Driving to the meeting place, the meeting, driving home – all of these are precious hours that could have been saved if in one call the following was said: “We are working on a campaign, and we need help regarding XY, we have a budget of approx. X amount of money and we’d like to hear what you consider to be the best strategy.” Maybe I could’ve immediately said in a phone call that the plan was not feasible and save time for both myself and the interlocutor.
02) how do you plan your day?
Very often the to-do list of most employees looks like this:
- Tasks that I have to solve
- Tasks that someone else has to solve, and I need information
This is one of the most common mistakes when it comes to productivity. Yes, it’s easiest to solve all of your tasks first, and then delegate to others when your to-do list is empty, but that’s a completely wrong way to do work.
The first thing you need to do in the morning when your workday starts is to send all the requests to the people who are obliged to provide you with certain information without which you can’t complete your task.
Why does that matter?
If you submit all requests in the morning, there’s a chance that you’ll receive a response the same day.
If you first decide to solve your tasks in the morning and then send all the requests to other colleagues or clients, that will probably only happen in the afternoon, and at best you’ll get a response only the next day.
And this is where an additional problem emerges – what if the answer, which is already a whole day late, is not the one you were looking for? The story starts all over again…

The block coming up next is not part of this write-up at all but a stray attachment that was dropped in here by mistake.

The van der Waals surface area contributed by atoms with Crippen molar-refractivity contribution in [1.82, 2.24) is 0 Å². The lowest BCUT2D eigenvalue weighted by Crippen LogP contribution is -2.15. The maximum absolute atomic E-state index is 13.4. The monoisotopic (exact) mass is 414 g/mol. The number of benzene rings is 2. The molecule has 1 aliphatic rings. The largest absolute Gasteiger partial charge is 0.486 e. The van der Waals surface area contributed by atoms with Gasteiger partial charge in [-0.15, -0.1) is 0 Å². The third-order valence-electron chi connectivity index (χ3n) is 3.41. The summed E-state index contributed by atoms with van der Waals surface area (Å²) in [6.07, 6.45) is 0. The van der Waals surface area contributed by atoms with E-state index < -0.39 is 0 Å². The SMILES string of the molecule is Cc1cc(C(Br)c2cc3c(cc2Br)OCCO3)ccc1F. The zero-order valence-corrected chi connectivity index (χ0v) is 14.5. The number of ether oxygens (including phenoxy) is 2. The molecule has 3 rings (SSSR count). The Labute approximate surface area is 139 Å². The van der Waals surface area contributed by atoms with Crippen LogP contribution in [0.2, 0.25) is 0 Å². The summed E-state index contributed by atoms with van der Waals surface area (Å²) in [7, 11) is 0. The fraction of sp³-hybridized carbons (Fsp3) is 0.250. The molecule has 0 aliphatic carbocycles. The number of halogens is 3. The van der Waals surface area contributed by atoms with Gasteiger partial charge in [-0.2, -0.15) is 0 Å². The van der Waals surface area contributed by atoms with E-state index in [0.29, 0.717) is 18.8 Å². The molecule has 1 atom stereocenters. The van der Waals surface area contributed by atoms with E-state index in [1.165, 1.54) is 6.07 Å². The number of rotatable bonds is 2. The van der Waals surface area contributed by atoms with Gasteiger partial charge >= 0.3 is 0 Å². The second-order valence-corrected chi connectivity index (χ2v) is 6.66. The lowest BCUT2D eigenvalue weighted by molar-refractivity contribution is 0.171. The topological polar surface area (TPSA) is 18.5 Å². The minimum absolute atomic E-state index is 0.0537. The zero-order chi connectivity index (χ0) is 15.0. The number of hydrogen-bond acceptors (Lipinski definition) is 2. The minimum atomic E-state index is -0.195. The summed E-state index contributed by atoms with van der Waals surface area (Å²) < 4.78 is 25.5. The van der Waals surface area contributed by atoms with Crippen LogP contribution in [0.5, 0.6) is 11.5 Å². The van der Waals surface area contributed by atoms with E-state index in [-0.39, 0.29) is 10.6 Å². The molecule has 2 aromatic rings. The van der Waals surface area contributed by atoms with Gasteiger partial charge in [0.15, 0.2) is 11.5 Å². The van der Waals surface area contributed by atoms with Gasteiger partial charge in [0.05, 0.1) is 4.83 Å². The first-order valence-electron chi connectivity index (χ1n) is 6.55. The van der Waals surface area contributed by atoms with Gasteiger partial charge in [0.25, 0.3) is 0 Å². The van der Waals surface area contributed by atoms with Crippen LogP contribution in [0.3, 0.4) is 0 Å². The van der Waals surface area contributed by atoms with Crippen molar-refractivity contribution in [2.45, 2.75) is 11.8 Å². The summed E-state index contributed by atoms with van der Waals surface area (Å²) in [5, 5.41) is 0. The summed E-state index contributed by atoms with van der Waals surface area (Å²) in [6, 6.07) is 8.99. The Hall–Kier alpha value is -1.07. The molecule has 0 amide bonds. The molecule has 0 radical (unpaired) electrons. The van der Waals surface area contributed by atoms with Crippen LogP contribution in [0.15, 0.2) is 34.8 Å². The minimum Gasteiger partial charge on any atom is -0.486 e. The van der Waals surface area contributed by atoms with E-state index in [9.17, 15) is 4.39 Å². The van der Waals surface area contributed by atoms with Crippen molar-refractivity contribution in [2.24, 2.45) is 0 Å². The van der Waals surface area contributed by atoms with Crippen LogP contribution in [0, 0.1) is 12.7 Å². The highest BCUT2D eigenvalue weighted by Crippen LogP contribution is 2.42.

03) messenger or mail?
I’ve never been a fan of typing messages, but I’m aware that it’s my subjective impression.
Also, I’m aware that a lot of business people now like to communicate via messages because they use that communication in their private lives. Messengers are very intuitive, messages are sent instantly, you can immediately see if a person has received and read the message; these are all advantages of messengers.
But even if we remove my subjective impression, one important fact remains – typing speed.
Yes, I know that there are desktop apps of different messengers, those I use the most, but a large number of people primarily use smartphones as a means of communication.
Teenagers in their two-finger typing skill have almost reached the average typing speed on a keyboard (about 40 words per minute), but most people in business are not teenagers. For example, people in their 40s type on a mobile device about 29 words per minute.
So, on mobile devices, even now when we’re all used to it, we’re about 25% slower than on a keyboard. Additionally, on a keyboard we have the ability to significantly increase the typing speed with any typing software available today.
For the purposes of this blog, I just tested my typing speed on a keyboard and it is 68 words per minute. I believe I can do even better when I don’t know my speed is being measured.
An additional problem with the messenger is the screen size and visibility of the messages.
So, with a minimum of 25% more time that you’ll spend typing, there’s also a higher probability of human error, in other words, that the essential information gets lost in a forest of separate messages, especially through multiple days of communication.
Finally, let’s not forget how much information we can exchange in, for example, 2 minutes via a messenger or by phone. A conversation that would last about 20 seconds in a phone call, on messages can look like this:
00:35 Do you have that document maybe, the one that client sent yesterday?
00:45 Which one? The one with the budgets?
00:50 Yes, that one…
01:00 I have it, it’s on the drive. Want me to send it to you?
01:10 Yes, thnx…
I hope these examples will help you to better optimize your time and don’t forget the words of William Penn:
Time is what we want the most and use the worst…
Behavioral marketing specialist, Google Growth Engine Ambassador (Adriatics) and founder of Promosapiens. Dalibor is a regular speaker at the international conferences: Shopper Brain (Netherlands), Dubai Lynx (UAE), Euroshop (Germany), Family Thinking Marketing Forum (Poland), Branding Conference (BiH), MEKST (Serbia), HOW Festival (Croatia), just to name a few… His lectures with the practical examples of behavioral marketing are regularly the highest rated among the audience.